A girl prays during the morning school assembly in a small village called Sijban, deep in the Swat Valley. Gul Khandana, a school teacher, helped save the school from the destruction during the Taliban's short rule, during which they attempted to burn it down.
Headmistress Gul Khandana prays with her students during the morning assembly in Sijban, a village deep in the Swat Valley. The village and school were threatened by violence from the Taliban during their short rule.
Head teacher, Gul Khandana oversees the morning assembly with her students. The Taliban threatened to burn the school down during their short rule.
Swat Valley, Pakistan.
School teacher Gul Khandera’s stubborn resistance to the Taliban has made her a heroine in her hometown of Siljbon, and a voice for girls' education rights in Pakistan. The school where Gul Khandera was teaching, which also happens to be the school where Gul herself was educated, was threatened by the Taliban because it had female students.
Gul Khandera's refusal to comply with the Taliban's demands made her a personal target, forcing her to move to Mardan. When the Taliban were ousted from Swat, Gul returned and was relieved to see that her school had not been destroyed. Now a considered a hero, Gul has become headmaster of the school and is working to re-establish education for girls in the Swat Valley.
Upon winning 100 USD in the MC Challenge, Cyno MC used the money to buy a goat so that he could share his wealth. He wanted his friends to have a full stomach.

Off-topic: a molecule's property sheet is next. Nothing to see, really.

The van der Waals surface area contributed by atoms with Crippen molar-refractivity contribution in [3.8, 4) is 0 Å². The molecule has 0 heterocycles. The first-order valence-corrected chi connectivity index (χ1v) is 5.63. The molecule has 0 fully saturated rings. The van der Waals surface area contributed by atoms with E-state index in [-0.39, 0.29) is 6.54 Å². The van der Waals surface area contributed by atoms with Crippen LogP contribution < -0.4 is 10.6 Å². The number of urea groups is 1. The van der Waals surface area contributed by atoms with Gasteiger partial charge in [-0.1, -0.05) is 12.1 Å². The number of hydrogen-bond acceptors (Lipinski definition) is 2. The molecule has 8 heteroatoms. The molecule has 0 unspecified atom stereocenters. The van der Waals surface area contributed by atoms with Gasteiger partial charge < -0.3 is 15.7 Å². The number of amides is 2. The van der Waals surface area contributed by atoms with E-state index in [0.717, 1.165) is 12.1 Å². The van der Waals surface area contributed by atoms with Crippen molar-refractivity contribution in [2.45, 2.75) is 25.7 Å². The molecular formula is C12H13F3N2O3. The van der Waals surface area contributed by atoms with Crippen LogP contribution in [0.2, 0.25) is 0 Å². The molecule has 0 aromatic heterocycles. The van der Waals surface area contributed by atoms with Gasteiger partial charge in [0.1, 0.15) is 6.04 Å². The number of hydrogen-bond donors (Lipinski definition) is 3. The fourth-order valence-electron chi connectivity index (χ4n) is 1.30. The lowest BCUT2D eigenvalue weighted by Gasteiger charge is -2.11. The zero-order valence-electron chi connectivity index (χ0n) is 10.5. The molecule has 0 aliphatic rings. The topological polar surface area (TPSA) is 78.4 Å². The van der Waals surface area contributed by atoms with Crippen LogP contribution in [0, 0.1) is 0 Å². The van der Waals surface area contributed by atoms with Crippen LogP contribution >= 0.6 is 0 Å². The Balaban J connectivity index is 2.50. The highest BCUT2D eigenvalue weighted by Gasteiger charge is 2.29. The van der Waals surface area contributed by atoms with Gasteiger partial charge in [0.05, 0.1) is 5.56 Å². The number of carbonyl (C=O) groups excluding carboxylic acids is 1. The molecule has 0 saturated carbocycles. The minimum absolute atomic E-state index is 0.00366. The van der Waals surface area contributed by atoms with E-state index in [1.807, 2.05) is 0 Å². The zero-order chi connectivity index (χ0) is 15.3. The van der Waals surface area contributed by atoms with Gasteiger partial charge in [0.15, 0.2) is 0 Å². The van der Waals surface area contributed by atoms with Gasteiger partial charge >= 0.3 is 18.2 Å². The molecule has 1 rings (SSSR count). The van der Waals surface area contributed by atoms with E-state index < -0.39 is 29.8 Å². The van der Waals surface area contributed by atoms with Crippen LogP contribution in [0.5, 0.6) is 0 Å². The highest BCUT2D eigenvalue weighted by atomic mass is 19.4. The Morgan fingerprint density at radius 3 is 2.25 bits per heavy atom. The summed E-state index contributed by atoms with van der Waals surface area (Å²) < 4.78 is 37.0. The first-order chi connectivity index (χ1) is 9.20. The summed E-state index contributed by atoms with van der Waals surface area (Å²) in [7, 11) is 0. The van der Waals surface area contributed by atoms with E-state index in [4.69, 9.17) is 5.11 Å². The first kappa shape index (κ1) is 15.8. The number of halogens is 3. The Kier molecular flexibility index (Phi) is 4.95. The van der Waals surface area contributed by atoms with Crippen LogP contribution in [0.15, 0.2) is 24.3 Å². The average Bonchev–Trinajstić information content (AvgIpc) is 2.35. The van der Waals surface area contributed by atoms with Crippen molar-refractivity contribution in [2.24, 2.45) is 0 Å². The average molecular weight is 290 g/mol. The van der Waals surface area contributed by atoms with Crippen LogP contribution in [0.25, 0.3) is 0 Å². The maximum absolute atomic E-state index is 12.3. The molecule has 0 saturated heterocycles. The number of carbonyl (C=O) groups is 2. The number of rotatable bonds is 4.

Here, Foever MC and friends enjoy fresh meat.
Hip Hop is a global phenomena that reaches nearly all corners of the Earth. Starting in the projects of NYC nearly 40 years ago, struggling youth from Mongolia to Rwanda use music as a weapon to express their situations, hopes, and dreams. Though Hip Hop culture is new to Uganda, it is becoming popular with people of all ages, but with the youth in particular. Hip Hop music is reaching the smallest of villages, as I witnessed in the war-torn area of Gulu. Access to music is free, which is an essential aspect of why Hip Hop is spreading like wildfire.
In 2009, End of the Weak (EOW), a collaboration of MCs, graffiti artists, break dancers and DJs that spans 17 countries, reached Uganda. All chapters of EOW are involved with community outreach, workshops for youth and exude positive influence in their communities through Hip Hop culture. The MC Challenge is a competition in each country wherein the winners gather at the World Finals, which are held in a different country each year. The MC Challenge is held in the central, eastern, western and northern regions of Uganda so that many different languages are represented in the competition. Winners of the MC Challenge are provided studio time, video production and photo shoots as a way to share and promote their music.